Speakers at the 2015 Biotech Literacy Project boot camp (according to the wrap-up report) included industry executives and public relations operatives, including Monsanto’s former head of communications Jay Byrne (who helped set up Academics Review as a front group to attack industry critics), Hank Campbell of the front group American Council on Science and Health, and Yvette d’Entremont the “SciBabe.”
- The Progressive, “Flacking for GMOs: How the Biotech Industry Cultivates Positive Media – and Discourages Criticism,” by Paul Thacker (7/21/2017)
- Biotech Literacy Project boot camps agenda and participants: University of Florida (2014) and University of California, Davis (2015)
For more information about the findings of U.S. Right to Know and media coverage about collaborations between industry groups and academics on food issues, see our investigations page. U.S. Right to Know documents are also available in the Chemical Industry Documents Library hosted by the University of California, San Francisco.
In June, a California groundskeeper will make history by taking company to trial on claims it suppressed harm of Roundup
This article was originally published in The Guardian.
By Carey Gillam
At the age of 46, DeWayne Johnson is not ready to die. But with cancer spread through most of his body, doctors say he probably has just months to live. Now Johnson, a husband and father of three in California, hopes to survive long enough to make Monsanto take the blame for his fate.
On 18 June, Johnson will become the first person to take the global seed and chemical company to trial on allegations that it has spent decades hiding the cancer-causing dangers of its popular Roundup herbicide products – and his case has just received a major boost.
Last week Judge Curtis Karnow issued an order clearing the way for jurors to consider not just scientific evidence related to what caused Johnson’s cancer, but allegations that Monsanto suppressed evidence of the risks of its weed killing products. Karnow ruled that the trial will proceed and a jury would be allowed to consider possible punitive damages.
“The internal correspondence noted by Johnson could support a jury finding that Monsanto has long been aware of the risk that its glyphosate-based herbicides are carcinogenic … but has continuously sought to influence the scientific literature to prevent its internal concerns from reaching the public sphere and to bolster its defenses in products liability actions,” Karnow wrote. “Thus there are triable issues of material fact.”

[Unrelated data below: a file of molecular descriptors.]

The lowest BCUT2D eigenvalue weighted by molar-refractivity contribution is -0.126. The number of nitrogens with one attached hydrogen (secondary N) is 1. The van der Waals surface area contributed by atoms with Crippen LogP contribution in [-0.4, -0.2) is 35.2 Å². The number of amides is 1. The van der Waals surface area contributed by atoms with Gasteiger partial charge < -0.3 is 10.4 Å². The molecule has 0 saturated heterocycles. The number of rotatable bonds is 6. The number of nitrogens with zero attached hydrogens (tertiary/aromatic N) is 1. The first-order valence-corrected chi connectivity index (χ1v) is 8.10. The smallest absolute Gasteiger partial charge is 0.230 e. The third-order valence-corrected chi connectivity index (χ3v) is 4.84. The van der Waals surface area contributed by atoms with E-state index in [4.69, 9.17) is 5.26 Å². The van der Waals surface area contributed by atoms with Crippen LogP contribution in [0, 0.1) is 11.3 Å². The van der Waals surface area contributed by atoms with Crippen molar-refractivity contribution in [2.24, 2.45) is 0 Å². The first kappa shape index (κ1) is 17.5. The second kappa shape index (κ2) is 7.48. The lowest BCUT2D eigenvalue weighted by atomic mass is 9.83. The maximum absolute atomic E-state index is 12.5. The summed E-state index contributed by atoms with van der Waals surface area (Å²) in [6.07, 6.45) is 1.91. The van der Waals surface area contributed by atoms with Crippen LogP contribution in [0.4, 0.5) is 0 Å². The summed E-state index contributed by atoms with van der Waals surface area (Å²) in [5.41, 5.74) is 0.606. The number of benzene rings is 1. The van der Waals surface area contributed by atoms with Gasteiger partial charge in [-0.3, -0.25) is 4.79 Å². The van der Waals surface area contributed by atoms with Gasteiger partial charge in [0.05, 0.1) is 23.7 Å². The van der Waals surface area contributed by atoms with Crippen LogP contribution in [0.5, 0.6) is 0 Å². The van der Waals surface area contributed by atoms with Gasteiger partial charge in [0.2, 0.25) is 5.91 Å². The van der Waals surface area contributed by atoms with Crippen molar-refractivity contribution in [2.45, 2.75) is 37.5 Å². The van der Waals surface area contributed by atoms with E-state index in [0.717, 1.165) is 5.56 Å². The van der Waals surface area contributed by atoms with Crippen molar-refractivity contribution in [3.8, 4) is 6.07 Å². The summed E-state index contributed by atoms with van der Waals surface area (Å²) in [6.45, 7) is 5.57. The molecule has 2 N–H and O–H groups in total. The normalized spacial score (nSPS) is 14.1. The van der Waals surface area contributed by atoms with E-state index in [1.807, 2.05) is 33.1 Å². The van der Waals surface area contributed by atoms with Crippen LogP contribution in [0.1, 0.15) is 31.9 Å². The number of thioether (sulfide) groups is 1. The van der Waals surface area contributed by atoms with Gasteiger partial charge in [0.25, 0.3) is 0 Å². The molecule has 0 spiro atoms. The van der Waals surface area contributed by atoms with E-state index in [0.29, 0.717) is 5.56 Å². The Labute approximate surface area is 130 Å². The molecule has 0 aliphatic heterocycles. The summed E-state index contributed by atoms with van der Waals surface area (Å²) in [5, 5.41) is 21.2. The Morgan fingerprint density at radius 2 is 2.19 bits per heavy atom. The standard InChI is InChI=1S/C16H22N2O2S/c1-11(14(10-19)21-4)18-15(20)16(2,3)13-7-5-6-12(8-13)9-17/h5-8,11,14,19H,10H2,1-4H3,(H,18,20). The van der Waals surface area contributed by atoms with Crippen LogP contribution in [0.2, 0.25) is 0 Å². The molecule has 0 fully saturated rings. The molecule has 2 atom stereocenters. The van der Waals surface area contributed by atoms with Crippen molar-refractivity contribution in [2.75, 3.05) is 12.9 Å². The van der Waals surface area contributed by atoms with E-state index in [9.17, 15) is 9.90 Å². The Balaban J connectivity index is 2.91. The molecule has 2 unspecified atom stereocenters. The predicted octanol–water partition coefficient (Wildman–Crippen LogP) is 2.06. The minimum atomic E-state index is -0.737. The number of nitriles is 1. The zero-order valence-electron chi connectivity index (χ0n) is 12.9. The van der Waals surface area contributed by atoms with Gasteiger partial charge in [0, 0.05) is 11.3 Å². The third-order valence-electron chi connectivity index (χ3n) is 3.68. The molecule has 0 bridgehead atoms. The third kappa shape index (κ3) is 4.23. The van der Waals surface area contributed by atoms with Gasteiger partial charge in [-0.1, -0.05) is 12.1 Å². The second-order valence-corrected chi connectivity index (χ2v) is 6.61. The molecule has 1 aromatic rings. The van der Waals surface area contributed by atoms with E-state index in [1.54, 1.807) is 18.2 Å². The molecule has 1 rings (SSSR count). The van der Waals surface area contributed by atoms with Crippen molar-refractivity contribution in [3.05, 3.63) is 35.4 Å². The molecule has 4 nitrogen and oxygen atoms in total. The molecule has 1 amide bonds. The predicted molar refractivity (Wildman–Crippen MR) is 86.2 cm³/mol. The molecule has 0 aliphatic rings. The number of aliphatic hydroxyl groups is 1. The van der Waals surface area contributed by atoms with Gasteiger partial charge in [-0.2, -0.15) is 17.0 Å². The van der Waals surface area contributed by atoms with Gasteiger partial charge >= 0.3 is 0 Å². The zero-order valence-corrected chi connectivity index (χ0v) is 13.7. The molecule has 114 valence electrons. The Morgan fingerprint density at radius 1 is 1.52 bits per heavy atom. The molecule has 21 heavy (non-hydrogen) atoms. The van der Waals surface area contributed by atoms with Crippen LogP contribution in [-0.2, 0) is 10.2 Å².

Johnson’s case, filed in San Francisco county superior court in California, is at the forefront of a legal fight against Monsanto. Some 4,000 plaintiffs have sued Monsanto alleging exposure to Roundup caused them, or their loved ones, to develop non-Hodgkin lymphoma (NHL). Another case is scheduled for trial in October, in Monsanto’s home town of St Louis, Missouri.
The lawsuits challenge Monsanto’s position that its herbicides are proven safe and assert that the company has known about the dangers and hidden them from regulators and the public. The litigants cite an assortment of research studies indicating that the active ingredient in Monsanto’s herbicides, a chemical called glyphosate, can lead to NHL and other ailments. They also cite research showing glyphosate formulations in its commercial-end products are more toxic than glyphosate alone. The International Agency for Research on Cancer (IARC) classified glyphosate as a probable human carcinogen in 2015.
Monsanto “championed falsified data and attacked legitimate studies” that revealed dangers of its herbicides, and led a “prolonged campaign of misinformation” to convince government agencies, farmers and consumers that Roundup was safe, according to Johnson’s lawsuit.
“We look forward to exposing how Monsanto hid the risk of cancer and polluted the science,” said Michael Miller, Johnson’s attorney. “Monsanto does not want the truth about Roundup and cancer to become public.”